Background Immunotherapy has emerged as a promising approach for cancer treatment, and natural killer (NK) cells play a critical role in immune surveillance against tumor cells. However, tumors employ various immune evasion mechanisms, including the interaction between T-cell immunoglobulin and mucin domain 3 (TIM-3) and its ligand, galectin-9, which suppresses NK cell function. In this study, we investigated the potential of targeting TIM-3 to enhance NK cell-mediated killing and infiltration into GBM.
Methods We developed a 3D spheroid GBM tumor model as a mimic of the GBM tumor microenvironment to study NK cell interaction and infiltration into this tumor. Patient-derived GBM43 cells were used to generate 3D spheroids. NK cells were isolated from healthy donor peripheral blood and introduced into the GBM spheroid system. The killing ability of NK cells was assessed by measuring lactate dehydrogenase (LDH) release and interferon-gamma (IFN-γ) production using enzyme-linked immunosorbent assay (ELISA). The infiltration of NK cells into the spheroids was evaluated using a confocal fluorescence microscope.
Results Our results demonstrated that NK cells exhibited decreased killing ability against GBM spheroids compared to monolayer cultures, indicating the impact of the 3D tumor environment on immune cell function. However, upon treatment with a TIM-3 inhibitor, the killing capacity of NK cells was significantly restored. The LDH release and IFN-γ production levels were significantly higher in the TIM-3 inhibitor-treated group compared to the control group. Moreover, confocal microscopy analysis revealed enhanced infiltration of NK cells into the GBM spheroids following TIM-3 inhibition.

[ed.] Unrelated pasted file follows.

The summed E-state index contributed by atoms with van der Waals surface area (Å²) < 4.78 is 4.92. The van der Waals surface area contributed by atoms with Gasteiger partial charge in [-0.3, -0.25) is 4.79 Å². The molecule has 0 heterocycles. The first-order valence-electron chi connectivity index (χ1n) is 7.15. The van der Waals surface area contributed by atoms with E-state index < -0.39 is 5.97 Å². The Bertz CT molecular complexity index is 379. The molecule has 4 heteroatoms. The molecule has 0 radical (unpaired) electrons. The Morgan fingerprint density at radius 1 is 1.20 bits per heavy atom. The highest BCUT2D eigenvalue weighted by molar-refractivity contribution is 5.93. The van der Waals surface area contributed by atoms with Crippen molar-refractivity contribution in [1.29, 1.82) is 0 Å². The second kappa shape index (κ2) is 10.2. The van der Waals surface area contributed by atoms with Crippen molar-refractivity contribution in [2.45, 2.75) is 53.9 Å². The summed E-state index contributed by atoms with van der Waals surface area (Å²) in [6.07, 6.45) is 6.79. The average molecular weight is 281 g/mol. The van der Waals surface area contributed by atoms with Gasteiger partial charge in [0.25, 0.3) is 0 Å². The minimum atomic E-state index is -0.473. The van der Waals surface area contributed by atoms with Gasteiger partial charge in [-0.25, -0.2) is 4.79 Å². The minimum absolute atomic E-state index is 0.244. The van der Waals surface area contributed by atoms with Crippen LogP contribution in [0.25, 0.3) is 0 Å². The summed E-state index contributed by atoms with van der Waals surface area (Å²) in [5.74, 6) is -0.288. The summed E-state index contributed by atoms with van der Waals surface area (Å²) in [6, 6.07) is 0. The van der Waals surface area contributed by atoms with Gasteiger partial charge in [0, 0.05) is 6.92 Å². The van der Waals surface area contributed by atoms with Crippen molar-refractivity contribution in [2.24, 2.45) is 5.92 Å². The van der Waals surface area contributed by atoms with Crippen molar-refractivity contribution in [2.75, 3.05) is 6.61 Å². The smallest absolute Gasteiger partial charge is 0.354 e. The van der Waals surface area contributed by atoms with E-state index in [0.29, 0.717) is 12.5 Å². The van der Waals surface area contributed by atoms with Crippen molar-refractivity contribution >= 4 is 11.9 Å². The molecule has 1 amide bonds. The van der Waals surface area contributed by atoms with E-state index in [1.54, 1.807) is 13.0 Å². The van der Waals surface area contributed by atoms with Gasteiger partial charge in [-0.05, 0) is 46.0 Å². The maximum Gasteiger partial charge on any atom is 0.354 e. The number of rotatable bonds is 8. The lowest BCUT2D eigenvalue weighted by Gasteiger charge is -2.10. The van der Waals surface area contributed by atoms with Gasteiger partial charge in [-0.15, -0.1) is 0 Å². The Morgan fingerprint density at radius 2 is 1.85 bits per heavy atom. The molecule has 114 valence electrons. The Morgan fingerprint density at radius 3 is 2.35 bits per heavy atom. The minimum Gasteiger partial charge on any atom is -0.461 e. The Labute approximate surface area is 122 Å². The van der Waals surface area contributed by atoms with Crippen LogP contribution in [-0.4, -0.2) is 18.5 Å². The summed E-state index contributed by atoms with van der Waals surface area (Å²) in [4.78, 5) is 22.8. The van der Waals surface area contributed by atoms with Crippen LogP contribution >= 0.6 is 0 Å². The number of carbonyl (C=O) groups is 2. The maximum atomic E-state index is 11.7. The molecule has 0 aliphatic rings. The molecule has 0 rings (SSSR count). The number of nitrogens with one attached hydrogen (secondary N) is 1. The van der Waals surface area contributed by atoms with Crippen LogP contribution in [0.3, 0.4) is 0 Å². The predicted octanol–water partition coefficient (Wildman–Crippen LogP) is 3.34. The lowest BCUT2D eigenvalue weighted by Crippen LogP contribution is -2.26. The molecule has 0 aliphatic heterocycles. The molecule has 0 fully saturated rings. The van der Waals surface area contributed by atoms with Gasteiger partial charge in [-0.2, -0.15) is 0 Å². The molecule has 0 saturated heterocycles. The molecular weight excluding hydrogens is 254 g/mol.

Conclusions This study provides evidence that inhibiting the TIM-3 pathway enhances NK cell-mediated killing and infiltration into 3D GBM spheroids. Inhibition of TIM-3 effectively restored the compromised killing ability of NK cells in the 3D tumor model. These findings highlight the importance of targeting the TIM-3 pathway to overcome immune evasion mechanisms employed by tumors and improve the efficacy of NK cell-based immunotherapy in the context of glioblastoma multiforme. Further investigation is warranted to evaluate the therapeutic potential of TIM-3 inhibition in preclinical and clinical settings for cancer treatment, with a focus on personalized approaches and combination therapies.
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